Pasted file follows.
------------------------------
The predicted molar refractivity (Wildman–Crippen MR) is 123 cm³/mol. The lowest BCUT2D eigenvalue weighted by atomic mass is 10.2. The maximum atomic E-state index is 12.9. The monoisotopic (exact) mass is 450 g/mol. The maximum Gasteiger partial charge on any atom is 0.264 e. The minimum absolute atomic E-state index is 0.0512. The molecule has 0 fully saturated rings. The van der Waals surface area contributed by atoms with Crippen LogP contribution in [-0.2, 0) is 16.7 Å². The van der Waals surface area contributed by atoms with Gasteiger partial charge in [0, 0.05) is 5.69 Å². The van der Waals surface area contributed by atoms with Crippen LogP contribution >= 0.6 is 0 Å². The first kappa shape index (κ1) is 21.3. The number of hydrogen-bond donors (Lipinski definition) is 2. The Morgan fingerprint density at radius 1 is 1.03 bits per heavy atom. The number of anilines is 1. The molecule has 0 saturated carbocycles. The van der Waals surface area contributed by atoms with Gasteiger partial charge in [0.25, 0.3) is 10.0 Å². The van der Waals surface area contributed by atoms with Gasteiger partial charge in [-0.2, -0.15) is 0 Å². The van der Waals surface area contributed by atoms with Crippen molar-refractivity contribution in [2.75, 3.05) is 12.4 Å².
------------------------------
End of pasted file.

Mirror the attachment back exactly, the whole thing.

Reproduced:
The predicted molar refractivity (Wildman–Crippen MR) is 123 cm³/mol. The lowest BCUT2D eigenvalue weighted by atomic mass is 10.2. The maximum atomic E-state index is 12.9. The monoisotopic (exact) mass is 450 g/mol. The maximum Gasteiger partial charge on any atom is 0.264 e. The minimum absolute atomic E-state index is 0.0512. The molecule has 0 fully saturated rings. The van der Waals surface area contributed by atoms with Crippen LogP contribution in [-0.2, 0) is 16.7 Å². The van der Waals surface area contributed by atoms with Gasteiger partial charge in [0, 0.05) is 5.69 Å². The van der Waals surface area contributed by atoms with Crippen LogP contribution >= 0.6 is 0 Å². The first kappa shape index (κ1) is 21.3. The number of hydrogen-bond donors (Lipinski definition) is 2. The Morgan fingerprint density at radius 1 is 1.03 bits per heavy atom. The number of anilines is 1. The molecule has 0 saturated carbocycles. The van der Waals surface area contributed by atoms with Gasteiger partial charge in [0.25, 0.3) is 10.0 Å². The van der Waals surface area contributed by atoms with Gasteiger partial charge in [-0.2, -0.15) is 0 Å². The van der Waals surface area contributed by atoms with Crippen molar-refractivity contribution in [2.75, 3.05) is 12.4 Å².